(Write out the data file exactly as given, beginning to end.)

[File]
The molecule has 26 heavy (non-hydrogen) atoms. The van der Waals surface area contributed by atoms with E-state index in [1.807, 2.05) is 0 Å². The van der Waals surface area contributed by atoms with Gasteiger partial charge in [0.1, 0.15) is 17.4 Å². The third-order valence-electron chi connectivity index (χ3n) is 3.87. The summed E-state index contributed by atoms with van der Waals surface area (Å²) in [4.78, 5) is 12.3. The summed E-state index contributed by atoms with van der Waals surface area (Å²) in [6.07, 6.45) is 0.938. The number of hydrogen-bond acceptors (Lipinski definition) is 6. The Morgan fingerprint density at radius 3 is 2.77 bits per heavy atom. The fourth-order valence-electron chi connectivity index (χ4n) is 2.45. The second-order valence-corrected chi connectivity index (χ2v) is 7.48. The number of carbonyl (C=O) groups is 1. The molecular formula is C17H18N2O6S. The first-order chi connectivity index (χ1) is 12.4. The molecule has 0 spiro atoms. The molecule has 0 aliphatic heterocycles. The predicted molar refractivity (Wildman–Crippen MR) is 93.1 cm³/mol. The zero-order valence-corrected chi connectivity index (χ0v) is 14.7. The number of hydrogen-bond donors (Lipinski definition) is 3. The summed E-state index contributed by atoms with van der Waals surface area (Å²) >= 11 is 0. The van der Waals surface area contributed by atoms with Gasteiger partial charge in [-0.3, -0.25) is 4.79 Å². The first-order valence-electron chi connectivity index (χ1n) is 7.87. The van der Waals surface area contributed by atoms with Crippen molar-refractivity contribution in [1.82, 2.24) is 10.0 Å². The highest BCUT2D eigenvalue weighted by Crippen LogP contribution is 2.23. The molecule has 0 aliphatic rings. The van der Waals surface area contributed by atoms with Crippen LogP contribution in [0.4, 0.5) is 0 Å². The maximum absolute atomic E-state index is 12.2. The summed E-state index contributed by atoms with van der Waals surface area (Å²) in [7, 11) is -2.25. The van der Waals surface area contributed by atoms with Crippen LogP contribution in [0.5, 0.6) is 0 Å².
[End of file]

The molecule has 26 heavy (non-hydrogen) atoms. The van der Waals surface area contributed by atoms with E-state index in [1.807, 2.05) is 0 Å². The van der Waals surface area contributed by atoms with Gasteiger partial charge in [0.1, 0.15) is 17.4 Å². The third-order valence-electron chi connectivity index (χ3n) is 3.87. The summed E-state index contributed by atoms with van der Waals surface area (Å²) in [4.78, 5) is 12.3. The summed E-state index contributed by atoms with van der Waals surface area (Å²) in [6.07, 6.45) is 0.938. The number of hydrogen-bond acceptors (Lipinski definition) is 6. The Morgan fingerprint density at radius 3 is 2.77 bits per heavy atom. The fourth-order valence-electron chi connectivity index (χ4n) is 2.45. The second-order valence-corrected chi connectivity index (χ2v) is 7.48. The number of carbonyl (C=O) groups is 1. The molecular formula is C17H18N2O6S. The first-order chi connectivity index (χ1) is 12.4. The molecule has 0 spiro atoms. The molecule has 0 aliphatic heterocycles. The predicted molar refractivity (Wildman–Crippen MR) is 93.1 cm³/mol. The zero-order valence-corrected chi connectivity index (χ0v) is 14.7. The number of hydrogen-bond donors (Lipinski definition) is 3. The summed E-state index contributed by atoms with van der Waals surface area (Å²) >= 11 is 0. The van der Waals surface area contributed by atoms with Gasteiger partial charge in [-0.3, -0.25) is 4.79 Å². The first-order valence-electron chi connectivity index (χ1n) is 7.87. The van der Waals surface area contributed by atoms with Crippen molar-refractivity contribution in [1.82, 2.24) is 10.0 Å². The highest BCUT2D eigenvalue weighted by Crippen LogP contribution is 2.23. The molecule has 0 aliphatic rings. The van der Waals surface area contributed by atoms with Crippen LogP contribution in [0.4, 0.5) is 0 Å². The maximum absolute atomic E-state index is 12.2. The summed E-state index contributed by atoms with van der Waals surface area (Å²) in [7, 11) is -2.25. The van der Waals surface area contributed by atoms with Crippen LogP contribution in [0.5, 0.6) is 0 Å².